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July 23, 2005

Excuse me.... is this strawman organic?

Cookbook author Julie Powell writes an op-ed in the Times decrying the supposed gastronomic and class snobbery of those who buy organic food, finding herself "uncomfortable" in Whole Foods and "longing for the nonjudgemental aisles of low-end supermarkets".

While acknowledging that buying organic food is a reasonable and ethical if expensive choice, she claims that those who buy it are snobs, with this pivoting statement: "When you wed money to decency, you come perilously close to equating penury with immorality."

Well, no. (Going back to high school math-class logic, that's the inverse error, i.e. If buying organic food is good, then not buying organic food is not good. FALSE.)

I wonder if Powell has friends who cluck their tongues at her "Honduran family at the discount grocery" buying what they can afford. If so, she needs to get new friends. If she doesn't know real people who feel that way, she should stop making up bogus arguments to rail against.

Luckily, even organic food doesn't necessarily cost more than ordinary supermarket stuff: We have a "share" (that we then share with another couple) in a Community Supported Agriculture farm in Lincoln called The Food Project. You pay your money and get fresh organic vegetables for about five months: June through October. For our part it comes out to about $15-$20 a week for all the vegetables we can eat; for the amount of food it doesn't seem expensive to me. In addition, The Food Project (a non-profit) has programs for area youth, they give food to local shelters, and so forth. It's a good deal: good food, organic, very reasonable price, and a clear conscience -- clear even of pernicious foodie classism.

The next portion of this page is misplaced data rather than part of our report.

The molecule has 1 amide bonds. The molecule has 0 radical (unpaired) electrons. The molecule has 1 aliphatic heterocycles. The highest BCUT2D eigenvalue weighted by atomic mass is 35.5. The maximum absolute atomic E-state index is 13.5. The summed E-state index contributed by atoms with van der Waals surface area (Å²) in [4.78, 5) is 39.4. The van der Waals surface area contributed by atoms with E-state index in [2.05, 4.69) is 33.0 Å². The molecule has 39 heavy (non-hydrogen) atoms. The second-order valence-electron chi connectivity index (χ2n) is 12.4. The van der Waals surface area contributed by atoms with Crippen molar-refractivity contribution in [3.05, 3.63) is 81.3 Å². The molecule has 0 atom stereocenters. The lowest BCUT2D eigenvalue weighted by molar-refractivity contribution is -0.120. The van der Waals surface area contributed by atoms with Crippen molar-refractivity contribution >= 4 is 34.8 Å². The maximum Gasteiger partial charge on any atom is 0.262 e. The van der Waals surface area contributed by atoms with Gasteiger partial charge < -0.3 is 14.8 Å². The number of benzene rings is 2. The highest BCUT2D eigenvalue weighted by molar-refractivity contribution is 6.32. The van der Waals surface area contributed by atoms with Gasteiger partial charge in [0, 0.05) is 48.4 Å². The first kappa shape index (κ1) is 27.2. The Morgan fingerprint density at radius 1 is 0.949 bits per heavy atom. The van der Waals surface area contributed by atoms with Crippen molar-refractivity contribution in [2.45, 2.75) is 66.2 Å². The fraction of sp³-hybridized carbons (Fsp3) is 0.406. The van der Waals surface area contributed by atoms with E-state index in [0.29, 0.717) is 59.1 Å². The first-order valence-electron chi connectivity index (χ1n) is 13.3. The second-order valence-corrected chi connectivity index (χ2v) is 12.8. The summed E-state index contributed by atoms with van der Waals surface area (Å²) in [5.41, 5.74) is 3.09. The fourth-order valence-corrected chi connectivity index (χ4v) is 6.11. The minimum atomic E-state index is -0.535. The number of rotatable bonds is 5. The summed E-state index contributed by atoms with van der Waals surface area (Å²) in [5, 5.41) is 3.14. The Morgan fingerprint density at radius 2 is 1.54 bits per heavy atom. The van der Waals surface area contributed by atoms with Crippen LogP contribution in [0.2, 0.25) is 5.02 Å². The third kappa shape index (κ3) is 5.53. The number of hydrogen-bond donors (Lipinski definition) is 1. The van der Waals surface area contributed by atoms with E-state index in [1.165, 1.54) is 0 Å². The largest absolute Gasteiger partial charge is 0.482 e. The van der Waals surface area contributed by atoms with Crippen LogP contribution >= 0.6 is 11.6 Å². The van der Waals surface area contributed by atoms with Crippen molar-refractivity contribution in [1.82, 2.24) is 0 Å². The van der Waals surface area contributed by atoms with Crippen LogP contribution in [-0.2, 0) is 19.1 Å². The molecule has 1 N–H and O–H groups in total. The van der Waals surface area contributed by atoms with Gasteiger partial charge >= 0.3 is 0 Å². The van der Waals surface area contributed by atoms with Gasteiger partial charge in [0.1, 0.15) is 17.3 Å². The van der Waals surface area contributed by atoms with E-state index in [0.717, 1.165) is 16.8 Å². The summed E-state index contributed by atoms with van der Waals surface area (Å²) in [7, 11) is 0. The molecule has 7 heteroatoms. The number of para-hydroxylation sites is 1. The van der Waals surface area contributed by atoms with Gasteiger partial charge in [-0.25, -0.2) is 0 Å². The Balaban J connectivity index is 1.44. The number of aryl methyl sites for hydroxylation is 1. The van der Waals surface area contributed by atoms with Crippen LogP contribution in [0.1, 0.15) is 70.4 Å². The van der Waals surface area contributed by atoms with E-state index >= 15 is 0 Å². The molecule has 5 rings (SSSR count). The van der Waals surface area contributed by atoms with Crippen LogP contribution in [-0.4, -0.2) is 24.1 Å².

Posted by Charley on the MTA at 08:59 AM in Random | Permalink


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You know, to "eat organic" you don't have to do it all at once. I grew up in a traditional home -- I don't know that I ever had dinner without meat, and food was purchased on the cheap, regardless of what sorts of hormones, etc. were in it.

I've tried to move away from that, but slowly since I don't have tons of disposable income. So, I've switched to soymilk in my cereal. We try to get free-range / hormone free eggs. I stop in at haymarket when I get the chance, although admitedly its not clear that those veggies are any more organic than Stop and Shops. I've also tried to eat less red meat, and less meat in general.

One doesn't have to "go organic" all at once. Make a few lifestyle changes at a time, and get used to them. Explore and experiment, try new recipies, and find the organics that you like the best -- and I'd bet that your new cooking experience will be tastier too!

I'm no organic hippy guy. But, I do worry about what additives are in my food, and their impact on my health. So, I'm doing a little something about it, and all the while finding new really tasty and healthy dishes to cook up.

Posted by: stomv | Jul 23, 2005 10:04:58 AM

I've heard that it's important with strawberries, because you can't wasg the pesticides off. of all the little seeds.

Posted by: Abby | Jul 23, 2005 11:27:20 AM

We joined a CSA here in Tyngsboro, Bear Hill Farm, and I agree - it's been fabulous.

And this lady needs a life.

Posted by: Lynne | Jul 25, 2005 9:19:29 AM

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